I am starting this thread mostly just so I can't lose my records for my garden (so I know where I planted what and when). I would just use plant tags, and I did order them for this year, but I cannot find them now. I am putting this thread in the "asian natural farming" section since I mostly use the Fukuoka method. Anyway, Here are the things I have done so far:
I made soil blocks to get a head start on peppers (pic1.jpg). A maps of these three trays are in pic2.jpg and pic3.jpg.
I transplanted out the peppers this past Sunday (peppers.jpg, sorry about image quality). Here is a list from back to front:
Kitazawa Shishito - 2 rows and 6 rightmost cells in the next row
rareseeds.com Arroz con Pollo - leftmost two 2 cells of that row and rightmost 5 of the next row
Southern Exposure Carolina Cayenne - leftmost 3 cells of that row, another full row, and rightmost 4 of the next row
Southern Exposure Chervil (not a pepper) - 3 leftmost of that row
Southern Exposure Doe Hill Golden Bell - 2 full rows and 2 rightmost cells in next row
The rest are a mystery because I dropped my seed tray at one point.
posted 7 months ago
I should mention that I reserved some ashe county peppers from being planted out and instead put them in 2" soil blocks. They definitely benifitted from the extra root space as a lot of the other peppers were a little rootbound by the time I transplanted them. I will keep them inside for another week or so and see if the benefit from the room temperature air and controlled light conditions. I don't have much capability to grow all of the peppers in the larger 2" blocks, which is why I trialed only a few of one variety. Despite the fact that these grew better, I think I will keep with the smaller blocks next year since maintaining the larger blocks is more work. I will also try direct seeding this variety to compare how that holds up. I suspect that in my climate, shishitos, ashe county pimientos and carolina cayennes would work best as direct seeded peppers in my climate due to fast germination and early seedling vigor.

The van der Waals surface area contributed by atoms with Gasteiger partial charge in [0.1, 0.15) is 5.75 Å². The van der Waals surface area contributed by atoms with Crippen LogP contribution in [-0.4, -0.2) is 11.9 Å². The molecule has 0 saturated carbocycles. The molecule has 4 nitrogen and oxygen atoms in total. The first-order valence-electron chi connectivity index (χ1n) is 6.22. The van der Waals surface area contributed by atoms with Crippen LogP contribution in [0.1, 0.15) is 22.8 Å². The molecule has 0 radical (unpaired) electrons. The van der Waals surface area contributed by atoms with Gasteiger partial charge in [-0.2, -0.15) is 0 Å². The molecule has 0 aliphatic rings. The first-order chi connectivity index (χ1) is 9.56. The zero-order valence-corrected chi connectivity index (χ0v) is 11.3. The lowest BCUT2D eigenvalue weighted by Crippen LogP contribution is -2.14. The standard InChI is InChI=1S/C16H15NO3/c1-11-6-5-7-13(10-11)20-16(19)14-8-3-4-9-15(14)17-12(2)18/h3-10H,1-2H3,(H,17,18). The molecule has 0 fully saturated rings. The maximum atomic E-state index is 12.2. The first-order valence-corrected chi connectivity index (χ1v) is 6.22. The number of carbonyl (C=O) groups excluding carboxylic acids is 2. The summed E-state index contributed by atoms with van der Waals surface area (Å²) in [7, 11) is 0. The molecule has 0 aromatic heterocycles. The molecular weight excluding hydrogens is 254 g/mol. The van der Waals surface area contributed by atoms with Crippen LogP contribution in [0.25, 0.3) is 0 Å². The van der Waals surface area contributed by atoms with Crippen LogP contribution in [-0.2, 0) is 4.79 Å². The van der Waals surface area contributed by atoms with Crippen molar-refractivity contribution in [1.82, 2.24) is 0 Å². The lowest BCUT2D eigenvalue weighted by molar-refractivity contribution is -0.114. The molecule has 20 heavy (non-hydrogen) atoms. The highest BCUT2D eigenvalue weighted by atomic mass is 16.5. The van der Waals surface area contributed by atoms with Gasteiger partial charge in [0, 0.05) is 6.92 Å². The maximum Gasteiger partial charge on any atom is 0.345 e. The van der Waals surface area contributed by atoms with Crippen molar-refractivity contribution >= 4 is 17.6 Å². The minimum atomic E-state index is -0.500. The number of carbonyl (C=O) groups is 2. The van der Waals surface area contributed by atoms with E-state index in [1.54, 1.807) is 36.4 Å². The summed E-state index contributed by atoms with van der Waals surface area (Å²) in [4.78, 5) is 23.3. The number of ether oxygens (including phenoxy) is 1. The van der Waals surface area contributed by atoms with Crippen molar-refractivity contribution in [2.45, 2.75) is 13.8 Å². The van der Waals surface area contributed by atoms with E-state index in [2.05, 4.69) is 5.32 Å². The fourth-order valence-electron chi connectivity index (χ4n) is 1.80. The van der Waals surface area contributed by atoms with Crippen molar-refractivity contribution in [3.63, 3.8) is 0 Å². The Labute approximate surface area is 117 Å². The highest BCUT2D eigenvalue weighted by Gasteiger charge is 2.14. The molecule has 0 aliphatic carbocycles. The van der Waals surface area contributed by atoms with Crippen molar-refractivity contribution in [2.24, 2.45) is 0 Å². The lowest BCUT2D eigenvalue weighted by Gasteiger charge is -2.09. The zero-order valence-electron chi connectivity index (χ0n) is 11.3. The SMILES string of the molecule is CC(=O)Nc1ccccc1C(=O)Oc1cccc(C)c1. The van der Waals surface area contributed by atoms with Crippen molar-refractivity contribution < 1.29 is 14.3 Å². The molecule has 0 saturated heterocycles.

posted 7 months ago
Thyme and lavender grow very slowly from seed for me, so I think it was a good idea to put them in blocks (top right and bottom left, respectively). A lot of them died promptly after germination. I think that they do not like the clay soil that I have, but I would rather not bother with pots if they require that level of care. Also in the picture are bull's blood beets (from kitazawa) (top left), celery (bottom right) and chervil (left border). These had been planted out a week ago or so.
I also decided to start a lofthouse-style melon landrace. Since I do not like melons that are underripe one day and rotten the next, I decided to go mostly for storage-types. Yesterday, I planted out the following (higher number rows are further away):
Bed 1 (leftmost):
Row 1 gaya (from a melon from my local asian market)
Rows 2-5 ginger's pride (from self-saved seeds that had crossed with other melon varieties)
Rows 5-end couture crenshaw (from a melon from my local asian market)
Bed 2 (middle):
Rows 1-2 noir de carmes (from self-saved seeds that had crossed with other melon varieties)
Rows 3-end supermarket "epic" "golden dew" (from melons from walmart)
Bed 3 (right):
a few rows of crenshaw (this time from an ebay seller "everwilde farms" from wisconsin) in the back, some purple radishes in the middle, and some beets (mangel and detroit dark red) in the front (surface sown a week ago)